The production of the book is at the very high standard we have come to expect from Helion, with good paper and binding and a readable font. There are some maps included – mainly town plans of some of the rear-area places in which O’Rorke worked – from the National Archives collection. They are physically very large and I am sorry to say that on being reduced down to fit this relatively small format book the text simply becomes almost illegible. It’s a small gripe, for overall this is a well written and absorbing work that will also be a useful and lasting work of reference.

It is late on Christmas Eve and I am reflecting about the true meaning of Christmas in a world where hope seems to be dying before our eyes. This morning I preached in my Chapel from the Christmas story in the Gospel of St. Luke, the same passage I preached on a week or so ago with the German NATO contingent. The story of the incarnation, of God coming in the weakness of a tiny baby who would grow up and be crucified not far from where he was born is of profound importance for my faith, because it is not a pie in the sky promise of prosperity and power, but God who can be present in midst of the human made hell of war.

I think most of my readers know that I am a career military officer and have served in peace and war as a chaplain. That service includes a tour in Iraq, a war, which by almost any standard would have been considered unjust and illegal, yet I served there, and came back a changed man. As such the stories of those who served in war, especially those who serve in hopeless battles, and even in evil causes during Christmas have a special place in my heart. One of those men was a German pastor and medical doctor named Kurt Reuber.

As I said, Reuber was a theologian, pastor and medical doctor, likewise he was an accomplished artist and used that medium to convey his own faith, and doubts. He was a friend of Albert Schweitzer and in 1939 he was conscripted to serve as a physician in the Germany Army. By November 1942 he was a seasoned military physician serving with the 16th Panzer Division, part of the German 6th Army, which had been fighting in the hell of Stalingrad. When his division along with most of 6th Army was surrounded by the Soviets, cut off from most supply and without real hope of relief, he like other physicians continued to serve the soldiers committed to his care.

Padre, prisoner and pen-pusher
The World War One experiences of Reverend Benjamin O’Rorke
By Peter Howson
Published by Helion & Company, Solihull, 2015
ISBN 978 1 910294 70 3
Hardback 163pp including bibliography, no index, illustrated
Cover price not stated
Reviewed by Chris Baker

The production of the book is at the very high standard we have come to expect from Helion, with good paper and binding and a readable font. There are some maps included – mainly town plans of some of the rear-area places in which O’Rorke worked – from the National Archives collection. They are physically very large and I am sorry to say that on being reduced down to fit this relatively small format book the text simply becomes almost illegible. It’s a small gripe, for overall this is a well written and absorbing work that will also be a useful and lasting work of reference.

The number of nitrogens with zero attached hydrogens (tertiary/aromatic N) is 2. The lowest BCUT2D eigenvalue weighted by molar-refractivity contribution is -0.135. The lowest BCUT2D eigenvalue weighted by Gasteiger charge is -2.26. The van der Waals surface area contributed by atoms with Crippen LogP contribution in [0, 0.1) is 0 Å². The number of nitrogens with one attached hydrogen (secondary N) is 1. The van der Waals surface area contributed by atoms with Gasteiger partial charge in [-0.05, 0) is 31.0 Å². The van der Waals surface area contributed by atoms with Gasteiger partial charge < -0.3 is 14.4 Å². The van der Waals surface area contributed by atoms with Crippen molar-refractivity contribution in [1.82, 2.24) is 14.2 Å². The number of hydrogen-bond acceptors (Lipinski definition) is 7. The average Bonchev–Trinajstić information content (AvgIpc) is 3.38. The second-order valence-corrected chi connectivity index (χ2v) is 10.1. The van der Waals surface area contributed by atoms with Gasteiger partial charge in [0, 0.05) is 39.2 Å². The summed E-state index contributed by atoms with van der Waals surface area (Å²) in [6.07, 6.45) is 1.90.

It is late on Christmas Eve and I am reflecting about the true meaning of Christmas in a world where hope seems to be dying before our eyes. This morning I preached in my Chapel from the Christmas story in the Gospel of St. Luke, the same passage I preached on a week or so ago with the German NATO contingent. The story of the incarnation, of God coming in the weakness of a tiny baby who would grow up and be crucified not far from where he was born is of profound importance for my faith, because it is not a pie in the sky promise of prosperity and power, but God who can be present in midst of the human made hell of war.

I think most of my readers know that I am a career military officer and have served in peace and war as a chaplain. That service includes a tour in Iraq, a war, which by almost any standard would have been considered unjust and illegal, yet I served there, and came back a changed man. As such the stories of those who served in war, especially those who serve in hopeless battles, and even in evil causes during Christmas have a special place in my heart. One of those men was a German pastor and medical doctor named Kurt Reuber.

As I said, Reuber was a theologian, pastor and medical doctor, likewise he was an accomplished artist and used that medium to convey his own faith, and doubts. He was a friend of Albert Schweitzer and in 1939 he was conscripted to serve as a physician in the Germany Army. By November 1942 he was a seasoned military physician serving with the 16th Panzer Division, part of the German 6th Army, which had been fighting in the hell of Stalingrad. When his division along with most of 6th Army was surrounded by the Soviets, cut off from most supply and without real hope of relief, he like other physicians continued to serve the soldiers committed to his care.

Reverend Benjamin O’Rorke was a Church of England army chaplain. Interestingly he had been commissioned in 1901 and had accompanied troops in the South Africa campaign.

The book itself is split into several parts. There is a detailed look at his examination of O’Rorke’s life and ministry, and his theology based on surviving sermons. The overview of his wartime experiences is concise but contains plenty of detail. There is also a look at chaplains’ view of the post-war world based on contemporary documents, and a general overview of diaries as a source about chaplains (including where they are held and what they contain). This is supplemented by an annotated bibliography.

A separate section provides the edited transcript of O’Rorke’s diary from January to June 1918. This is quite disjointed, in that it is not a ‘narrative’ diary but rather provides details of his movements and, activities, and conversations. An appendix lists summary details about the chaplains and others mentioned in the diary.




514kGO6oXrL